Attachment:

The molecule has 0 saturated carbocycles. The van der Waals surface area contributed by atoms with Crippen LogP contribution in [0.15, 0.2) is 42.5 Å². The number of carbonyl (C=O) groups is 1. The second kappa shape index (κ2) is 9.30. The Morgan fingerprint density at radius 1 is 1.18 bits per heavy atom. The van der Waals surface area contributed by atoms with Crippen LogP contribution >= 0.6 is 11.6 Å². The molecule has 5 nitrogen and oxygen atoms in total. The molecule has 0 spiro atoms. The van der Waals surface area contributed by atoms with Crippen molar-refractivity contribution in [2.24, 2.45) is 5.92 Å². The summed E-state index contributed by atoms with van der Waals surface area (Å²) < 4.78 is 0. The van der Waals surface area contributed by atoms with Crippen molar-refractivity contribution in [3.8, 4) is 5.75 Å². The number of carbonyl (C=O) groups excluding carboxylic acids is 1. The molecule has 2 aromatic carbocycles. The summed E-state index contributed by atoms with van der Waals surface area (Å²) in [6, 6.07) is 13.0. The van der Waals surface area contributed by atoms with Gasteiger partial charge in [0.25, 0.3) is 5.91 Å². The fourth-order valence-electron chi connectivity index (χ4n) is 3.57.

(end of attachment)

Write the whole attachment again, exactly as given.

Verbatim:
The molecule has 0 saturated carbocycles. The van der Waals surface area contributed by atoms with Crippen LogP contribution in [0.15, 0.2) is 42.5 Å². The number of carbonyl (C=O) groups is 1. The second kappa shape index (κ2) is 9.30. The Morgan fingerprint density at radius 1 is 1.18 bits per heavy atom. The van der Waals surface area contributed by atoms with Crippen LogP contribution >= 0.6 is 11.6 Å². The molecule has 5 nitrogen and oxygen atoms in total. The molecule has 0 spiro atoms. The van der Waals surface area contributed by atoms with Crippen molar-refractivity contribution in [2.24, 2.45) is 5.92 Å². The summed E-state index contributed by atoms with van der Waals surface area (Å²) < 4.78 is 0. The van der Waals surface area contributed by atoms with Crippen molar-refractivity contribution in [3.8, 4) is 5.75 Å². The number of carbonyl (C=O) groups excluding carboxylic acids is 1. The molecule has 2 aromatic carbocycles. The summed E-state index contributed by atoms with van der Waals surface area (Å²) in [6, 6.07) is 13.0. The van der Waals surface area contributed by atoms with Gasteiger partial charge in [0.25, 0.3) is 5.91 Å². The fourth-order valence-electron chi connectivity index (χ4n) is 3.57.